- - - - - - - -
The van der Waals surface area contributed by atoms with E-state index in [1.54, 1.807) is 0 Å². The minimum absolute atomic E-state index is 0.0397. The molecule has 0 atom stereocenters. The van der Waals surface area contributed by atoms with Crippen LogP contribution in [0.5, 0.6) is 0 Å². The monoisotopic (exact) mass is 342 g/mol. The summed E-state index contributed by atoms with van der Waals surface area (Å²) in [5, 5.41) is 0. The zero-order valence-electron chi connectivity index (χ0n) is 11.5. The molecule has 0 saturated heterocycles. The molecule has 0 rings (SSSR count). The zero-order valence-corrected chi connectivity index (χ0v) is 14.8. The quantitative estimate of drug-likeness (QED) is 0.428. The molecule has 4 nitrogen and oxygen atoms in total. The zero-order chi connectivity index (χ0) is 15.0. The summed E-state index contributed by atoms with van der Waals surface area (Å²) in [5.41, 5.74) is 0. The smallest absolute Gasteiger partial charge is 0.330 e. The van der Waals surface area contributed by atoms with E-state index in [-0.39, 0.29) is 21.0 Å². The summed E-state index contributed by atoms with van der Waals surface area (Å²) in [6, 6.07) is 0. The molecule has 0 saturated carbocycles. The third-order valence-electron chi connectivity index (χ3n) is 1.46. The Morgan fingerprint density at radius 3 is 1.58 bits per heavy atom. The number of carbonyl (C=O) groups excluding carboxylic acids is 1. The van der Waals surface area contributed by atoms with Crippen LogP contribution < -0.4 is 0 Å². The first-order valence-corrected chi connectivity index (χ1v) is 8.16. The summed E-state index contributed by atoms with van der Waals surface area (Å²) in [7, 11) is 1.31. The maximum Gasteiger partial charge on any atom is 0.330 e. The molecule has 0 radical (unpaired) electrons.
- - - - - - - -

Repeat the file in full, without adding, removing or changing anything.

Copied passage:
The van der Waals surface area contributed by atoms with E-state index in [1.54, 1.807) is 0 Å². The minimum absolute atomic E-state index is 0.0397. The molecule has 0 atom stereocenters. The van der Waals surface area contributed by atoms with Crippen LogP contribution in [0.5, 0.6) is 0 Å². The monoisotopic (exact) mass is 342 g/mol. The summed E-state index contributed by atoms with van der Waals surface area (Å²) in [5, 5.41) is 0. The zero-order valence-electron chi connectivity index (χ0n) is 11.5. The molecule has 0 saturated heterocycles. The molecule has 0 rings (SSSR count). The zero-order valence-corrected chi connectivity index (χ0v) is 14.8. The quantitative estimate of drug-likeness (QED) is 0.428. The molecule has 4 nitrogen and oxygen atoms in total. The zero-order chi connectivity index (χ0) is 15.0. The summed E-state index contributed by atoms with van der Waals surface area (Å²) in [5.41, 5.74) is 0. The smallest absolute Gasteiger partial charge is 0.330 e. The van der Waals surface area contributed by atoms with E-state index in [-0.39, 0.29) is 21.0 Å². The summed E-state index contributed by atoms with van der Waals surface area (Å²) in [6, 6.07) is 0. The molecule has 0 saturated carbocycles. The third-order valence-electron chi connectivity index (χ3n) is 1.46. The Morgan fingerprint density at radius 3 is 1.58 bits per heavy atom. The number of carbonyl (C=O) groups excluding carboxylic acids is 1. The van der Waals surface area contributed by atoms with Crippen LogP contribution < -0.4 is 0 Å². The first-order valence-corrected chi connectivity index (χ1v) is 8.16. The summed E-state index contributed by atoms with van der Waals surface area (Å²) in [7, 11) is 1.31. The maximum Gasteiger partial charge on any atom is 0.330 e. The molecule has 0 radical (unpaired) electrons.